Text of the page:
An intro to databases
Where the presentation layer governs the user's interaction with an ebusiness system and the application layer coordinates its behaviour, it's the data layer that brings an ebusiness system to life -- structured information defines entities and relationships representing the actual business and affairs the system exists to support.
Here, to introduce the topics of databases and business intelligence, we will review some key terms.
|What is data?||In a broad sense raw data are numbers, characters, images or other outputs from devices which convert ideas or physical objects into symbols. Raw data is a relative term; data processing commonly occurs by stages, and the "processed data" from one stage may be considered the "raw data" of the next|
|What is information?||Data on its own has no meaning, only when interpreted by some kind of data processing system does it take on meaning and become information. People or computers can find patterns in data to perceive information, and information can be used to enhance knowledge. Since knowledge is prerequisite to wisdom, we always want more data and information. But, as modern societies verge on information overload, we especially need better ways to find patterns.|
|What is an entity||An entity is something that must be distinctly represented in an eBusiness system. People, organizations, accounts, products and services, customers, orders, and suppliers, are all examples.|
|What is persistence?||For our purposes think of persistence as the characteristics of continuity, reliability, and connectedness. Persistence of data and business logic, over time, and throughout an ebusiness process, even as it spans multiple software components, or even as a system is stopped and restarted, is critical to creating a seamless and stable system.|
|What is a Database?||A database is an information set with a regular structure|
|What is a Relational Database Management System (RDMBS)?||A database management system (DBMS) is a computer program (or more typically, a suite of them) designed to manage a database, a large set of structured data, and run operations on the data requested by numerous users. See: relational databases.|
|What is the relational approach to managing data?||When managing data using the relational approach information is represented by data values arranged in mathematical relations. The data is operated upon by means of a relational calculus and algebra. The relational model permits the database designer to create a consistent logical model of information, to be refined through database normalization|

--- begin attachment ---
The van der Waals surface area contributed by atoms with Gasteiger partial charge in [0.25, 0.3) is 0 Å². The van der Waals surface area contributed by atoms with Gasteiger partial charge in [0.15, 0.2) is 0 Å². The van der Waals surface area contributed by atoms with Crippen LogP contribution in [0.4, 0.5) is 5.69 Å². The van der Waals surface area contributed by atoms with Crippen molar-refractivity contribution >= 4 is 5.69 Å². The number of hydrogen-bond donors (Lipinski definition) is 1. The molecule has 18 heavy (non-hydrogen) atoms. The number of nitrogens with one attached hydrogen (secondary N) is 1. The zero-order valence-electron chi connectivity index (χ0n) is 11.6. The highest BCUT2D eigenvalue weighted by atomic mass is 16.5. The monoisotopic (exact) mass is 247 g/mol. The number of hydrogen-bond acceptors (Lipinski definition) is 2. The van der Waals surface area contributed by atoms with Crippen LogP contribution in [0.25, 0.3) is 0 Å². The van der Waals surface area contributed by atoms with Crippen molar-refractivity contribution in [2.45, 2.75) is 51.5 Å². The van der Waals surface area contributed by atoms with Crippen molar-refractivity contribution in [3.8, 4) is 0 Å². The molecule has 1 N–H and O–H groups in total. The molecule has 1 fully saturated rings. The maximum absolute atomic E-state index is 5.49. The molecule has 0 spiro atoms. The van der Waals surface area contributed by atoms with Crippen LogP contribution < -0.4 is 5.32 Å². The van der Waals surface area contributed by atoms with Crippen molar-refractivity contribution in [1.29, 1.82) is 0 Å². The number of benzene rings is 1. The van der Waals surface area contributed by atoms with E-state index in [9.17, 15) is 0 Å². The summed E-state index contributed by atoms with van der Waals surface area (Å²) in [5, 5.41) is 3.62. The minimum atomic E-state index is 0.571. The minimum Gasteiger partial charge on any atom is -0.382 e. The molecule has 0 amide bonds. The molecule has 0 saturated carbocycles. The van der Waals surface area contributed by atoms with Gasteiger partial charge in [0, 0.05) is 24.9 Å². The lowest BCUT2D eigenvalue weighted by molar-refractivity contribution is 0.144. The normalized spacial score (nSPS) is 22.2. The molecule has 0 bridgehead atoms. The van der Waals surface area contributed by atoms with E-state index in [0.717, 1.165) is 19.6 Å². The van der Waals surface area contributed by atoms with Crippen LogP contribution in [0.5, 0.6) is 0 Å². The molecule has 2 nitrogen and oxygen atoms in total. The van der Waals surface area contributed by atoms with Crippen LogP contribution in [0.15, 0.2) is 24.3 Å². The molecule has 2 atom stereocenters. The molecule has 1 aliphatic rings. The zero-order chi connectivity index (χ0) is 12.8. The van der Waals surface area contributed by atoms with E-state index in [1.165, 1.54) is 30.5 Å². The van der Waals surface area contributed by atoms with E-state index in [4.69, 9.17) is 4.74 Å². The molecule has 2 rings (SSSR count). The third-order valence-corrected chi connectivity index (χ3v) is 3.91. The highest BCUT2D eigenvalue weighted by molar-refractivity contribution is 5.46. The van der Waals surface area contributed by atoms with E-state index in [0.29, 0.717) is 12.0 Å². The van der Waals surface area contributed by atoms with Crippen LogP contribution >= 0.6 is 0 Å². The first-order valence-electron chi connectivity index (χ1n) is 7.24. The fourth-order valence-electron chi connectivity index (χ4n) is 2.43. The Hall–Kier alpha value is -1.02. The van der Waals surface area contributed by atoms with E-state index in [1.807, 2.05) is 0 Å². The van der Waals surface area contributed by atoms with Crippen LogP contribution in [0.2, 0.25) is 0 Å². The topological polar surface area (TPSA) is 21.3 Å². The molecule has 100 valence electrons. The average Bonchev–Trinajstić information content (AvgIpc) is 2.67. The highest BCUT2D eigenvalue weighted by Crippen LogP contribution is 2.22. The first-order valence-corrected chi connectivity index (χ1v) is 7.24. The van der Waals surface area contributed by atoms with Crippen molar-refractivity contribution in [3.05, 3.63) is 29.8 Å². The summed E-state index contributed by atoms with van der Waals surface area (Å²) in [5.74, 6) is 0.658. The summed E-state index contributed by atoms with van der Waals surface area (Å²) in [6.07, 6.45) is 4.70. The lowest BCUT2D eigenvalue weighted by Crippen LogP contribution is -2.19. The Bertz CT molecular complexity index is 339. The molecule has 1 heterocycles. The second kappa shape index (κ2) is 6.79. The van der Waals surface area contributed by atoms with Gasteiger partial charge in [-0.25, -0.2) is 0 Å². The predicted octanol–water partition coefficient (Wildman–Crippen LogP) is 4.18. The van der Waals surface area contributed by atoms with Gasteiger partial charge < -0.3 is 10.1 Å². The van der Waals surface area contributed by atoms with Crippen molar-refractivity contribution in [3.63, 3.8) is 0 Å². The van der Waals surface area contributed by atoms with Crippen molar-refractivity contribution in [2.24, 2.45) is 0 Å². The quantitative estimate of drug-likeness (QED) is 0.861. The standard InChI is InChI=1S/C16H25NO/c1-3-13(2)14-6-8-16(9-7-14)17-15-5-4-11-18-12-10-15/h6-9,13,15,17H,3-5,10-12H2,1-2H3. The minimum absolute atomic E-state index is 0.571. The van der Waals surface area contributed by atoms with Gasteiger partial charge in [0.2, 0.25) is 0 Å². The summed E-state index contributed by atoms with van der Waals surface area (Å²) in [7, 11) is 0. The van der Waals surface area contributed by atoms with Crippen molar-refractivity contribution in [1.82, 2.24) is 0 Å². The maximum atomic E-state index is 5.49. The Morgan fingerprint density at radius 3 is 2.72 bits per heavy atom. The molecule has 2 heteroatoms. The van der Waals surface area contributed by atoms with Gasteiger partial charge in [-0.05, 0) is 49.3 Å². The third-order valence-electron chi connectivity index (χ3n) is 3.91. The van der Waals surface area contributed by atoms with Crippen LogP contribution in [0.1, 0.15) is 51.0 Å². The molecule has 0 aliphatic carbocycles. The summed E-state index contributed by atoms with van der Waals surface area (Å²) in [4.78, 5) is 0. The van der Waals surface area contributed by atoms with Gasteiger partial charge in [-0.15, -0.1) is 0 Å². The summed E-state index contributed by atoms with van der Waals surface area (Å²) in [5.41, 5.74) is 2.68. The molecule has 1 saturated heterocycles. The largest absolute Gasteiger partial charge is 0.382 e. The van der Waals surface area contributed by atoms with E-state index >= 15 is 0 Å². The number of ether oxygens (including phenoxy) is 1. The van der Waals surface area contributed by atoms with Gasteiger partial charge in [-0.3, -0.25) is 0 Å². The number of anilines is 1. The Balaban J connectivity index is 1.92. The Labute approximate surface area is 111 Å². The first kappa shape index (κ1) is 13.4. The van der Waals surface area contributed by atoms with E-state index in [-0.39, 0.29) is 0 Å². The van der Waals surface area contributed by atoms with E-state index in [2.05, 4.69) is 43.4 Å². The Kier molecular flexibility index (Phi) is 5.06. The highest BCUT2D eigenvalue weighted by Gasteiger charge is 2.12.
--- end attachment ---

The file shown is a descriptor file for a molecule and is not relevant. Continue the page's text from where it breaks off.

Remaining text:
Posted by Mark Hemphill on November 18, 2004 | Permalink
Are we going to look at database programs like MS Access, maybe a demo of how they search through the records using a criteria or something ?
Posted by: David Chapman | Nov 23, 2004 4:12:41 PM
chapter 8 gives some good info on databases and starts to get into structured query language which is "the standard language used to create, maintain,and retrieve data from relational databases" as well as other data management systems.
Posted by: Mike | Nov 24, 2004 1:38:26 PM
I studied database design and programming at college a few years back. Its pretty neat actually. You have to learn how to speak a different language almost, everything has to be 'logical' and make sense to a computer. I remember it being getting pretty complicated at the end of the course. When I studied SQL you had to have your language down to an exact science, it could get pretty difficult too, especially when dealing with mulitple fields and tables.
SQL is a widely used language out there today. I hear that Oracle administrators make a nice amount of money. I don't know if thats what I would want to do for a career but it is interesting nonetheless.
Posted by: Ryan Quinn | Nov 24, 2004 6:46:53 PM
?question? Ware would one go to find different kinds of data management systems and can they be customized for different applications,
Example 1 – for mortgage business
Example 2 - for international trade business
Example 3 - for immigration consulting
Posted by: Myron Wood | Nov 30, 2004 2:25:26 PM
I believe there are web businesses that provide customized Data Management systems to suit your needs. Search Google and perhaps you may find one.
Posted by: Jordan Mackinnon | Dec 2, 2004 12:23:56 AM
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